[FOM] Gap in the original Hales-Ferguson proof of Kepler
Lawrence Paulson
lp15 at cam.ac.uk
Thu Dec 31 11:53:14 EST 2015
> On 30 Dec 2015, at 02:38, Timothy Y. Chow <tchow at alum.mit.edu> wrote:
>
> A piece of old news that I only recently became aware of was that about halfway through the Flyspeck project (i.e., about five years ago), they discovered that there was a non-trivial gap in the original version of the proof. Details here:
>
> http://www.cl.cam.ac.uk/~jrh13/papers/revkepler.pdf
In the field of machine-assisted proof, it is well known that formalising almost any mathematical material will throw up small gaps. Mostly they are simply "obvious" steps; more rarely, overlooked degenerate cases.
My favourite instance of a gap is in the thesis of my former PhD student, Jacques Fleuriot, who found a way to formalise the infinitesimal proofs in Newton's Principia using a combination of geometry and non-standard analysis. While formalising one of Newton's proofs, he identified a step in which the infinitesimal reasoning was not valid according to NSA. Fortunately, there was another way to reach the desired conclusion. See steps (25)-(27):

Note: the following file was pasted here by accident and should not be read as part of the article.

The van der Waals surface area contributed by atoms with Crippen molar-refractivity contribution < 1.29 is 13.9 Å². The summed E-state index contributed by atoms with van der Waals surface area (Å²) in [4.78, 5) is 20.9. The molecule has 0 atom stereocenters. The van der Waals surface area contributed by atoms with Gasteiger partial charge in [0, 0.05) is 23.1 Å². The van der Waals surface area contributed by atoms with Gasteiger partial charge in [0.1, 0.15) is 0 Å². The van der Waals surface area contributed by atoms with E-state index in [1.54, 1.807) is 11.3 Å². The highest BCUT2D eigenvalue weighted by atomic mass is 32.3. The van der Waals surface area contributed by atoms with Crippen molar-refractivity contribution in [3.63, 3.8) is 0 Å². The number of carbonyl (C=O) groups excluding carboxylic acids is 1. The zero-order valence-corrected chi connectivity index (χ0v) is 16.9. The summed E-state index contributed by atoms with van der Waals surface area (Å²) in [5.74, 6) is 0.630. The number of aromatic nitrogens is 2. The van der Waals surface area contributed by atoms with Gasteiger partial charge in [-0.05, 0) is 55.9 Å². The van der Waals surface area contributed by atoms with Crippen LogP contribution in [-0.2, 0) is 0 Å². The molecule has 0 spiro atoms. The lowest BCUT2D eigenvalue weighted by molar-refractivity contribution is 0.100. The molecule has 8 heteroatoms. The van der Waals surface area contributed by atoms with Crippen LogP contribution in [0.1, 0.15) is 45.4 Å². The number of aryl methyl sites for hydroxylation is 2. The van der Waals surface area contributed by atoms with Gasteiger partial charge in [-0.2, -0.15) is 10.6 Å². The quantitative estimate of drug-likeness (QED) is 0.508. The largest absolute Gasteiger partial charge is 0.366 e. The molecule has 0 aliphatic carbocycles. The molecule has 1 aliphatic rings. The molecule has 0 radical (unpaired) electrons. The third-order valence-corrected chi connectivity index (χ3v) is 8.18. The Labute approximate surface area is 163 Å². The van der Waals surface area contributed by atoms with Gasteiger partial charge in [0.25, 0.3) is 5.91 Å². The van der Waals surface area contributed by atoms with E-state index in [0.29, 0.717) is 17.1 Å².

http://www.cl.cam.ac.uk/~lp15/papers/Isabelle/fleuriot-kepler.pdf
There is no tension between the wish for formalised proofs and the wish for intelligible proofs. Obviously, formal proof languages are not very intelligible at the moment, but they are getting better. With the exception of Euclidean geometry, which is decidable, very few statements worthy of being called theorems can be proved automatically using any technology. Two counterexamples are Cantor's theorem (which is very easy to prove anyway) and the Robbins conjecture. The latter was proved by McCune using a specialised tool, and the calculation was later expressed as an intelligible proof.
Larry Paulson
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